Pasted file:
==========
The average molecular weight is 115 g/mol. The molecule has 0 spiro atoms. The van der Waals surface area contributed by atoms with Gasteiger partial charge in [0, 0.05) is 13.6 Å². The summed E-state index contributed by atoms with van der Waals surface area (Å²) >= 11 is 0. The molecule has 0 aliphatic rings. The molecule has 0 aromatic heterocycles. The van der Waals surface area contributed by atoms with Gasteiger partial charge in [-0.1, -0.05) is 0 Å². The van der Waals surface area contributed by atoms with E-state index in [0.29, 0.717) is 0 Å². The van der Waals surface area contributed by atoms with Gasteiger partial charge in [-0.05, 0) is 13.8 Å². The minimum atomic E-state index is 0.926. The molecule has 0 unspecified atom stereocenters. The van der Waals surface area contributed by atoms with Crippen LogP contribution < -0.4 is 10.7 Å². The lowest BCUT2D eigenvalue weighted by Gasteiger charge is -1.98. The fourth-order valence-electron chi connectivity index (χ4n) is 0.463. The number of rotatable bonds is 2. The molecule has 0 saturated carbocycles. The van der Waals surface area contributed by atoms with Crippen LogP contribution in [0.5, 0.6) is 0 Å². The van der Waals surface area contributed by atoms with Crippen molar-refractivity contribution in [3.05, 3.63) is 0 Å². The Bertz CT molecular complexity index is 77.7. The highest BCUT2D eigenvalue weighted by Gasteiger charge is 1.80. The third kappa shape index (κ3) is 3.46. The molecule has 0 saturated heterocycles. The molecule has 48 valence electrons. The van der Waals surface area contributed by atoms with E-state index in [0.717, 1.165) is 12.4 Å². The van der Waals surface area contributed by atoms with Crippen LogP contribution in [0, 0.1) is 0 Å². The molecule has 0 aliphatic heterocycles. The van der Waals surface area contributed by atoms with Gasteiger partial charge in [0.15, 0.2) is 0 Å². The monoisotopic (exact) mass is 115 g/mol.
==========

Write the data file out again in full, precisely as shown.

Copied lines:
The average molecular weight is 115 g/mol. The molecule has 0 spiro atoms. The van der Waals surface area contributed by atoms with Gasteiger partial charge in [0, 0.05) is 13.6 Å². The summed E-state index contributed by atoms with van der Waals surface area (Å²) >= 11 is 0. The molecule has 0 aliphatic rings. The molecule has 0 aromatic heterocycles. The van der Waals surface area contributed by atoms with Gasteiger partial charge in [-0.1, -0.05) is 0 Å². The van der Waals surface area contributed by atoms with E-state index in [0.29, 0.717) is 0 Å². The van der Waals surface area contributed by atoms with Gasteiger partial charge in [-0.05, 0) is 13.8 Å². The minimum atomic E-state index is 0.926. The molecule has 0 unspecified atom stereocenters. The van der Waals surface area contributed by atoms with Crippen LogP contribution < -0.4 is 10.7 Å². The lowest BCUT2D eigenvalue weighted by Gasteiger charge is -1.98. The fourth-order valence-electron chi connectivity index (χ4n) is 0.463. The number of rotatable bonds is 2. The molecule has 0 saturated carbocycles. The van der Waals surface area contributed by atoms with Crippen LogP contribution in [0.5, 0.6) is 0 Å². The van der Waals surface area contributed by atoms with Crippen molar-refractivity contribution in [3.05, 3.63) is 0 Å². The Bertz CT molecular complexity index is 77.7. The highest BCUT2D eigenvalue weighted by Gasteiger charge is 1.80. The third kappa shape index (κ3) is 3.46. The molecule has 0 saturated heterocycles. The molecule has 48 valence electrons. The van der Waals surface area contributed by atoms with E-state index in [0.717, 1.165) is 12.4 Å². The van der Waals surface area contributed by atoms with Crippen LogP contribution in [0, 0.1) is 0 Å². The molecule has 0 aliphatic heterocycles. The van der Waals surface area contributed by atoms with Gasteiger partial charge in [0.15, 0.2) is 0 Å². The monoisotopic (exact) mass is 115 g/mol.